We need your support now more than ever – join us and let’s make a difference in our state and beyond.

Thank you in advance for your vital contribution.

Marty Mesh
Executive Director

FOG partners with the USDA to make organic certification more attainable for farmers

As 2015 comes to a close, we reflect on our amazing accomplishments this year through Moving Mondays, a campaign that spotlights how we are making efforts to improve the food landscape in Florida.

We encourage you to join with us as we continue this invaluable work.

Last month, we partnered with Little Bean Productions and the United States Department of Agriculture (USDA) National Organic Program to launch a video series called Organic Certification Made Simple: Bite by Bite as part of the USDA Sound and Sensible Initiative, a campaign that aims to make organic certification more accessible, affordable and attainable.

The multi-part series provides a step-by-step overview of organic production requirements and the process of organic certification—by farmers, for farmers.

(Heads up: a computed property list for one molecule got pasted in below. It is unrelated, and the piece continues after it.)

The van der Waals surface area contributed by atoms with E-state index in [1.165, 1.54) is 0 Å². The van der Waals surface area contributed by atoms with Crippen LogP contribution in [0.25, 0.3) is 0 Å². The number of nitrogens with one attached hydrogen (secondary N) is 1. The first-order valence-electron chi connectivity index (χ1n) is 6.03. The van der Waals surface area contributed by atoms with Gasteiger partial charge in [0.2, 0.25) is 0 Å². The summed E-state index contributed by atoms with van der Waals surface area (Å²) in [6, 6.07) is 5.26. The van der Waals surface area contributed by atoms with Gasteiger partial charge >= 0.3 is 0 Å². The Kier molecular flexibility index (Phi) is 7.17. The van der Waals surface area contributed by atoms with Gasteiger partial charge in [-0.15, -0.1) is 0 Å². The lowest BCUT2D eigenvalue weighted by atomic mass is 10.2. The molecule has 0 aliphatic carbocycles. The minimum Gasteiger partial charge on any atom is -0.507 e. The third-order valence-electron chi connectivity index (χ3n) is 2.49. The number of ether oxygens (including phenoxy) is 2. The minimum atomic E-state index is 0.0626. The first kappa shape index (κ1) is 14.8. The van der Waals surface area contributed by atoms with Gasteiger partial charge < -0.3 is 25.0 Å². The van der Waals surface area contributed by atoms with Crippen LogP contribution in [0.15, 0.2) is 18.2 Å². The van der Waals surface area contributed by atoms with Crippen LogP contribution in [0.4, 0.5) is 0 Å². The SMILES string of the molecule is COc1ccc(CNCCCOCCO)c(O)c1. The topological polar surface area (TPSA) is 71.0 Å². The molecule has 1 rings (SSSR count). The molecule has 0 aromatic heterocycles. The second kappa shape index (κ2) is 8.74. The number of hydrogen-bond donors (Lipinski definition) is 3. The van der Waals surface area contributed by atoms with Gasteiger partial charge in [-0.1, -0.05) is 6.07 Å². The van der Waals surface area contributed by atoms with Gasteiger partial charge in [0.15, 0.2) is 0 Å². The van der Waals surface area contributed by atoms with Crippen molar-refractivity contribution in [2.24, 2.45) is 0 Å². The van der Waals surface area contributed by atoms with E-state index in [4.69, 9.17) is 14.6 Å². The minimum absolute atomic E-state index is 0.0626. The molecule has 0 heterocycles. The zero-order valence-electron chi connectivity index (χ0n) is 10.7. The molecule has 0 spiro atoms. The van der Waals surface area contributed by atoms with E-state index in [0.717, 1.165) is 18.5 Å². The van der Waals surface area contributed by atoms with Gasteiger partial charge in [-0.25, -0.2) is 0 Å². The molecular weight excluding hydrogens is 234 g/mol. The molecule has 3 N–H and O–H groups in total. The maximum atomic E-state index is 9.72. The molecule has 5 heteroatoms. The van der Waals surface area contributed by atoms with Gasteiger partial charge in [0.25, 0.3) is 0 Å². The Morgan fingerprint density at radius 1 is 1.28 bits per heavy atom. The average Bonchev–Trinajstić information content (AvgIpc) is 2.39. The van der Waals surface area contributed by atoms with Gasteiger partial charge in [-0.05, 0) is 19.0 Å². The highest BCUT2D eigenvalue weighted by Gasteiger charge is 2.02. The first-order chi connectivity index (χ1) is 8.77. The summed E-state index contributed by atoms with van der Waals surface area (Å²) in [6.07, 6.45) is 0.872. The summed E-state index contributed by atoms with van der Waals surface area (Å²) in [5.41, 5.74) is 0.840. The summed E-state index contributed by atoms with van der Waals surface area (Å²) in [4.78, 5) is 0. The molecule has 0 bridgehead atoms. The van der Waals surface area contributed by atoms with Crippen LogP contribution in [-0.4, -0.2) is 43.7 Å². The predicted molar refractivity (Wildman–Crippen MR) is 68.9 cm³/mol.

Featuring both farm footage and animation, the videos aim to be easily digestible and succinct; each video covers a different topic so viewers can pick and choose to watch the videos that correspond directly with their interests or questions. Viewers can watch the whole series to get a holistic overview of the entire certification process.

Throughout the 26 videos, farmers discuss their firsthand experiences with obtaining organic certification and why they decided to pursue it.

We were one of 14 organizations awarded a project contract with a goal to advance the USDA National Organic Program’s (NOP) Sound and Sensible Initiative by identifying and removing barriers to certification and streamlining the certification process.

Our work has impacted farmers, consumers and the community. When you support FOG, you support family farmers throughout Florida and beyond.

Won’t you join with us in 2016 as we change Florida’s food landscape?

FOG expands technical support to farmers and markets wishing to accept SNAP

Our work has impacted farmers, consumers and the community. We want to thank our Friends of FOG members and donors for their support as they have been vital to our success.

We encourage you to join with us as we continue this invaluable work. 

In October, we were awarded a Farmers Market SNAP Support Grant (FMSSG) to increase the capacity of our Fresh Access Bucks farmers markets to accept Supplemental Nutrition Assistance Program (SNAP) benefits, formerly known as food stamps.KYV Farm